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Growing UK economy indicates faster recovery from pandemic

The UK economy grew by 1.8 per cent in the three months to the end of June 2023 compared with the final quarter of 2019 before the Covid-19 pandemic started, according to revised official data released on Friday, Reuters reported.

This represents an upward revision in economic performance from the last Office for National Statistics (ONS) estimate on 11 August. According to the assessment, the economy was still 0.2 per cent smaller than before the pandemic, leaving it at the bottom of the list among the largest advanced economies.

The UK’s relative economic performance after the pandemic and Brexit has been at the centre of political debate, especially in connection with next year’s national elections.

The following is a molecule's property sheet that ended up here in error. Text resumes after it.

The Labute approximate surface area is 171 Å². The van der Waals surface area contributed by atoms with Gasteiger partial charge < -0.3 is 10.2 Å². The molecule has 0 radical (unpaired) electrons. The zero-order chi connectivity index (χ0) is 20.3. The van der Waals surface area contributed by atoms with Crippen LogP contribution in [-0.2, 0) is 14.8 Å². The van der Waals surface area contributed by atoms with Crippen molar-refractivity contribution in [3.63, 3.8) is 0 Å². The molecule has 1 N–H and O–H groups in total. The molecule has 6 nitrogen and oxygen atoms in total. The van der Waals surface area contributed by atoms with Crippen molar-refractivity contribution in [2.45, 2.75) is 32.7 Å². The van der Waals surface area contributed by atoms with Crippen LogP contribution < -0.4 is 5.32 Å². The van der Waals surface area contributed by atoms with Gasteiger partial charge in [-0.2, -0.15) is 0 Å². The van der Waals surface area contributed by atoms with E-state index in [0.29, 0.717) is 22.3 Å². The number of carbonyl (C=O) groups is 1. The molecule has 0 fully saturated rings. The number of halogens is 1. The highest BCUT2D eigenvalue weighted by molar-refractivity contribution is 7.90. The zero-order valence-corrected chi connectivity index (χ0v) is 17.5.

We know that the British economy recovered faster from the pandemic than anyone previously thought and data out today once again proves the doubters wrong.

UK gross domestic product (GDP) growth of 1.8 per cent over the period is higher than the 1.7 per cent growth seen in France and 0.2 per cent in Germany. However, it still lags behind the 6.1 per cent increase seen in the United States and also less than the GDP growth of Japan, Italy or Canada.

Many UK households have been hit hard by the sharp rise in the cost of living, which accelerated with the outbreak of war in Ukraine.

Ruth Gregory, deputy chief UK economist at Capital Economics, said:

“The data … does not change the big picture that the economy has lagged behind all other G7 countries aside from Germany and France since the pandemic. And that’s before the full drag from higher interest rates has been felt.”

The Bank of England raised interest rates 14 times since December 2021 to cope with rising inflation, but last week it unexpectedly left them unchanged at a 15-year high of 5.25 per cent

If the UK economy has been running hotter than we thought, it would help to explain some of the persistence in inflation and the tightness of the labour market.


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